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Interdependencies between turning points in life and long-term mobility decisions

Abstract

Turning points in life include important personal and familial events as well as changes in the places of residence, education and employment. The latter usually involve alterations in the spatial distribution of activities and, hence, in the activity space, thereby also influencing the daily travel behavior. In this context, the ownership of mobility tools, such as cars and different public transport season tickets, also plays an important role, since people commit themselves to particular travel behaviors as they trade large one-time costs for a low marginal cost at the time of usage. At the same time, decisions concerning mobility tool ownership have lasting effects, as have the decisions concerning location choices. A longitudinal perspective on the dynamics of these long-term mobility decisions is available from people’s life courses, which link different dimensions of life together. In order to study these dynamics and the influence of turning points in life, a longitudinal survey covering the 20 year period from 1985 to 2004 was carried out at the beginning of 2005 in a stratified sample of municipalities in the Zurich region, Switzerland. The paper describes the data collection and then presents results which show that there exist strong interdependencies between the various turning points and long-term mobility decisions during the life course, as events occur to a great extent simultaneously. Persons tend to aim for compensation between the different dimensions of life.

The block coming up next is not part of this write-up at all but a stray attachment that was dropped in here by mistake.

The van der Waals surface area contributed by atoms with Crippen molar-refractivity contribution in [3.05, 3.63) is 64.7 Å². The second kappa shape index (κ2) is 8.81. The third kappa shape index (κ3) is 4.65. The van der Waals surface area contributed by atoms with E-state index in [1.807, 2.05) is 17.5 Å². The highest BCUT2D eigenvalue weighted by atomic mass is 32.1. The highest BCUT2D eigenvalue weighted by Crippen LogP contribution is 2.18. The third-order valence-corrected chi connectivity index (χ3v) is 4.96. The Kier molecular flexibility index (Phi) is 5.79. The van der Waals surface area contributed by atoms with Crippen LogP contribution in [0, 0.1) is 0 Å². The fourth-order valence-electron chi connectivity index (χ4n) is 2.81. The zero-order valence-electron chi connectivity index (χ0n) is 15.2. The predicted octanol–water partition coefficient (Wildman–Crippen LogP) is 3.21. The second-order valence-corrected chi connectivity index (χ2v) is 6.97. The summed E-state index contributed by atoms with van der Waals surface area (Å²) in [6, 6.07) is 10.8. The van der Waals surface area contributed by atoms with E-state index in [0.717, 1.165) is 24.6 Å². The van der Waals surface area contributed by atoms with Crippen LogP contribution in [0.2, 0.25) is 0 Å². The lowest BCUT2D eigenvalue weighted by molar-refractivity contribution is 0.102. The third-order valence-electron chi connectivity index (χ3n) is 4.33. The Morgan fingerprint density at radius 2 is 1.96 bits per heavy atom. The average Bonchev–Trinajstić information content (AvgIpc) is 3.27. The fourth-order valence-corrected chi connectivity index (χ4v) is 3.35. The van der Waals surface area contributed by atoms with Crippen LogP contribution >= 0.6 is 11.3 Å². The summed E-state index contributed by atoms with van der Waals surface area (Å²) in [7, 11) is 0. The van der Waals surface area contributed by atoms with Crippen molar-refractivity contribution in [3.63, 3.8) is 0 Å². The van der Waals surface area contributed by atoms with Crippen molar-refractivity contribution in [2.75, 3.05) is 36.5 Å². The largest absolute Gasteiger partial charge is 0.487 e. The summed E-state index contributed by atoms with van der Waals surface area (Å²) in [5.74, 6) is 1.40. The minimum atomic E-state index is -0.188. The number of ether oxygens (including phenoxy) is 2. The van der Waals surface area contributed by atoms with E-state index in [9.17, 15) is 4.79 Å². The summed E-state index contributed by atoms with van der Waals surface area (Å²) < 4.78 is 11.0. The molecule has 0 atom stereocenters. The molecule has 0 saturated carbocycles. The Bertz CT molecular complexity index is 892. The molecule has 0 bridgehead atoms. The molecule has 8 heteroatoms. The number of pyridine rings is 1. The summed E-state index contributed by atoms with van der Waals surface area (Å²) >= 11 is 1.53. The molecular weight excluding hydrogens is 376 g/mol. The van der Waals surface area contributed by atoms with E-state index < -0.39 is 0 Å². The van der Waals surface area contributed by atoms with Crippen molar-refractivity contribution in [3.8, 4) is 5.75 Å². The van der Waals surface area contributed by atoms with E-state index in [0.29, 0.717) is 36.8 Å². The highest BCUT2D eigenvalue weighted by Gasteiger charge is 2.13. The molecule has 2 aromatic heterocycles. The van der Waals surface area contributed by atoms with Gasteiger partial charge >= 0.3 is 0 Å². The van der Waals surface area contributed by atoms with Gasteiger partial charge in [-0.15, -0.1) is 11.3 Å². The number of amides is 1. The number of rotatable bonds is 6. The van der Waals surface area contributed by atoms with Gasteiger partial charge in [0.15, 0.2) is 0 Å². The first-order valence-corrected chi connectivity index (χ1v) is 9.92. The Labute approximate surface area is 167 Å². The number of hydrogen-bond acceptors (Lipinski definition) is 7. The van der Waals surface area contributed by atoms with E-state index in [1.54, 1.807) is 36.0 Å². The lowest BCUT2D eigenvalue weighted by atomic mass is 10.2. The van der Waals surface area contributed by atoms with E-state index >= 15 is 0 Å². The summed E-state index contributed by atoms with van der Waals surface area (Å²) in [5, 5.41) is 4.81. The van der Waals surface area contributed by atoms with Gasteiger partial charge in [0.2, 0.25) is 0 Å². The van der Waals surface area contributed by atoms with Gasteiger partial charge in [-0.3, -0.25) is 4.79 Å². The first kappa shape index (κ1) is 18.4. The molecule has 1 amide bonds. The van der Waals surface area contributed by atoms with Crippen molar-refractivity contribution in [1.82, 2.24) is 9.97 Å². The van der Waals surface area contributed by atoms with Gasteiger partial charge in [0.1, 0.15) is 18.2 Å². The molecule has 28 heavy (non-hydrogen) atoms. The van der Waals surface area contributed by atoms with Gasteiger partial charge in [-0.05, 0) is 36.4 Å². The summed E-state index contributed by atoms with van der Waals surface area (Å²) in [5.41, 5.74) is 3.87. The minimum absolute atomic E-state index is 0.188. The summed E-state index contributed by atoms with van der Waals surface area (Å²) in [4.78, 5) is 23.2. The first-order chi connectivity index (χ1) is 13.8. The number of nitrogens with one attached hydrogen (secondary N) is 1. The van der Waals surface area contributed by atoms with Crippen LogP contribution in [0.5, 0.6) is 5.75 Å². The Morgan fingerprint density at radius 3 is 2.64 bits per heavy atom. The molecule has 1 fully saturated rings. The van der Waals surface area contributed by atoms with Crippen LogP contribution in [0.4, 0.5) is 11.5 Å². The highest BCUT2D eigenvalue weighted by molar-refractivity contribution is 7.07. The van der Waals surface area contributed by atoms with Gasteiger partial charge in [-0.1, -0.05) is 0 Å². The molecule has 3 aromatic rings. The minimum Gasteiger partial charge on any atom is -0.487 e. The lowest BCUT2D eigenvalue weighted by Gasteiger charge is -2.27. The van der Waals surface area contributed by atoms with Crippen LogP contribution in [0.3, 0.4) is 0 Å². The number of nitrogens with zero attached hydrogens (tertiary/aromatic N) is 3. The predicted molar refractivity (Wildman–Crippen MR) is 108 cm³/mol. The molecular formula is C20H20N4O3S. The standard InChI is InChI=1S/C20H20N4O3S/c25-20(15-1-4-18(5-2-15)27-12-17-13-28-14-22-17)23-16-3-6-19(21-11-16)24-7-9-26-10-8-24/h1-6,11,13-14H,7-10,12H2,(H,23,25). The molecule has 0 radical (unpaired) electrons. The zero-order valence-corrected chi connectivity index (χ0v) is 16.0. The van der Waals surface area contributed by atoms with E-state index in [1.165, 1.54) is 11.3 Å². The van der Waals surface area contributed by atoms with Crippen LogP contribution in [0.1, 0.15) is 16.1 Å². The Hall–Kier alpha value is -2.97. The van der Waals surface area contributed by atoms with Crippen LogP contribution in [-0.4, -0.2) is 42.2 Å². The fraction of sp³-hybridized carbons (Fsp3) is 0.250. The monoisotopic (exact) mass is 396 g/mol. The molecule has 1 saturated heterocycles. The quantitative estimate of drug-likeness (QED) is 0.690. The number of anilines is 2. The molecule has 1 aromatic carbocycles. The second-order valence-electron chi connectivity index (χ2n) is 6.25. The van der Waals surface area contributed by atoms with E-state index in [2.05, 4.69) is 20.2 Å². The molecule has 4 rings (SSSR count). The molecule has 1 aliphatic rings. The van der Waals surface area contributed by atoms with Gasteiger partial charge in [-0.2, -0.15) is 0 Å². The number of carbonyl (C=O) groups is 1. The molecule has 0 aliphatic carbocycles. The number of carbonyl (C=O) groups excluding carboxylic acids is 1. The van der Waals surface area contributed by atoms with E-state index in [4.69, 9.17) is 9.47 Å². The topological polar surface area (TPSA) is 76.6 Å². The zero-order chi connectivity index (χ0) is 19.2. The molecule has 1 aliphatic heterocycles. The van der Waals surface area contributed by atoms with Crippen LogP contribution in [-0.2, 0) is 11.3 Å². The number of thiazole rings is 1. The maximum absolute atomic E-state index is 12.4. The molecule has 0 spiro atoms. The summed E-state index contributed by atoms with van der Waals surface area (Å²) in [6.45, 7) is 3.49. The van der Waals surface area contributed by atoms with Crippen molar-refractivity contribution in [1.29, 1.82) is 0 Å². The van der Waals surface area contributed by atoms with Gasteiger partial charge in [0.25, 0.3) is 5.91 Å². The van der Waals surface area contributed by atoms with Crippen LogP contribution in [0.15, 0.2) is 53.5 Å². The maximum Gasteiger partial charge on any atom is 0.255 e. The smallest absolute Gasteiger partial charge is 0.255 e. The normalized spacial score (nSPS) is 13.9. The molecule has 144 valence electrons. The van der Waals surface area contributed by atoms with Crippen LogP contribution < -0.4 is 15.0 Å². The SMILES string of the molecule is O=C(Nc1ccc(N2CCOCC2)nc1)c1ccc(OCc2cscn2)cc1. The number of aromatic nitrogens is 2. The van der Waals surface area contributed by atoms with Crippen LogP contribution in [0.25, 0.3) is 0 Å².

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Correspondence to Sigrun Beige.

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Beige, S., Axhausen, K.W. Interdependencies between turning points in life and long-term mobility decisions. Transportation 39, 857–872 (2012). https://doi.org/10.1007/s11116-012-9404-y

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Keywords

  • Turning points
  • Residential and occupational behavior
  • Mobility tool ownership
  • Life course
  • Retrospective survey